The solar industry was singled out for cuts in subsidy support by the UK government, new Scottish energy minister Paul Wheelhouse MSP told a conference in Edinburgh on Tuesday.
Support at all scales has dwindled and deployment statistics show that residential installs have fallen below expectations with government caps unfulfilled. The slowdown was estimated to have cost 12,500 jobs, according to a PwC report commissioned by the Solar Trade Association.
Wheelhouse acknowledged the difficulties facing the Scottish solar sector but was quick to stress they were not the result of his nor his predecessor’s doing.
“I do understand the pressure on the solar industry,” he said at Scottish Renewables’ first ever dedicated solar conference. “Despite our success, the Scottish government’s approach to energy and the renewable industry does now face challenges, challenges largely not of our own making. Reduced tariffs, quarterly degressions and deployment caps introduced will make it very challenging for developments to come forward. This is not the first tome the solar industry has faced these challenges solar has been singled out previously,” he said adding that while its proven resilient in the face of cuts in the past, conditions were increasingly difficult.
“Where the Scottish government has the power, it is has supported the solar industry,” claimed Wheelhouse citing the retention of grandfathering for renewable obligation schemes. Holyrood is also calling for solar thermal to continue to be part of the renewable heat incentive (RHI).
Wheelhouse claimed Scotland was the most energy-rich nation in the European Union and would continue to back renewables.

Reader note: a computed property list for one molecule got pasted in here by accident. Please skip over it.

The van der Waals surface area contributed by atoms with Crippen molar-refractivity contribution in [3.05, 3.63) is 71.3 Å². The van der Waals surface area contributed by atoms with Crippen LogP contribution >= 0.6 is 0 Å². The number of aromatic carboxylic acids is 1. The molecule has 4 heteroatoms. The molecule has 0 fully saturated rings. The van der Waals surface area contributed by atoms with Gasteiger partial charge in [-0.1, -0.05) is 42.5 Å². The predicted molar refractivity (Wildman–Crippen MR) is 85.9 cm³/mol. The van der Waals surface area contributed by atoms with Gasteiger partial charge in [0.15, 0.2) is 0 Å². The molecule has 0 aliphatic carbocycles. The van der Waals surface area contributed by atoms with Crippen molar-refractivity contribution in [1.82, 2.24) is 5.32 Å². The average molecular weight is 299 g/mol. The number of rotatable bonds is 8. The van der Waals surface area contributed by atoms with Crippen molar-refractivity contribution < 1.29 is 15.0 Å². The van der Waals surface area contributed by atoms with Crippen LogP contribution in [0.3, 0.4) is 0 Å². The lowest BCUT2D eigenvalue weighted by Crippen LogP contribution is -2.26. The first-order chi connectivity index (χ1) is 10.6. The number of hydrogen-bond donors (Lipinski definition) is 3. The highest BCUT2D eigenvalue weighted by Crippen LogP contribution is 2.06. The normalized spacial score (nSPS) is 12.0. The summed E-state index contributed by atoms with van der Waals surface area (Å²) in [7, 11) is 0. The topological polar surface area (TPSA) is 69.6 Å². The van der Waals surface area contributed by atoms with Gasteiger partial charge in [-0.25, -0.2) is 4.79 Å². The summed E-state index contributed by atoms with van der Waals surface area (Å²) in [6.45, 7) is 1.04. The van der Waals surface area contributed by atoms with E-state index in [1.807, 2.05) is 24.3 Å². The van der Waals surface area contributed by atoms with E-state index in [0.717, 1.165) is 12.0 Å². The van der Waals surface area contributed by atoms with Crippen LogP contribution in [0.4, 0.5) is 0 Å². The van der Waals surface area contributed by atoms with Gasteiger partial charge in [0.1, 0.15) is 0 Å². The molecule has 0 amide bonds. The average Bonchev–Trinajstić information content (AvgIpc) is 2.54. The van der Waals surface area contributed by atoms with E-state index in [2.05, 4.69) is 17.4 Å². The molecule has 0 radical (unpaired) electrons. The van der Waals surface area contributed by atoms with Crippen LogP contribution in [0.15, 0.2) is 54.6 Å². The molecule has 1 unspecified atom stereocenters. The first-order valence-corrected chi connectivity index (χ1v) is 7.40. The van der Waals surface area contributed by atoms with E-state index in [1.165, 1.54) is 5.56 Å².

On Brexit Wheelhouse said that the result of the June referendum had created further uncertainty and he urged the industry to flag concerns to his department to ensure that Holyrood could then feed those back to the UK government as part of preparations for negotiations.
On the Hinkley Point C nuclear power plant, he simply said “let’s hope common sense prevails”.
Challenges to be overcome
Issues for the Scottish solar sector are not entirely of the making of Westminster however. Chris Clark from commercial-scale installer Emtec Energy called on new build solar to move beyond the minimum “box-ticking” requirements required to meet building regulations and instead look to take full opportunity of rooftops.
He demonstrated how a number of new-build primary schools with the capacity for several 100kWs were in some instances installing systems in the single digit kWs. One school installed a 1.5kW system during construction, when the cost of integrating solar is at its lowest.
He also bemoaned the perceived lack of capacity on the Scottish grid to accept new connections and called into question the method used to calculate this. According to Clark, it includes all contracted capacity, including for assets that have not or will never be built and assumes that all renewable output is at a maximum. He claimed this could have the effect of almost doubling the strain on the grid and stopping new renewable projects in the process.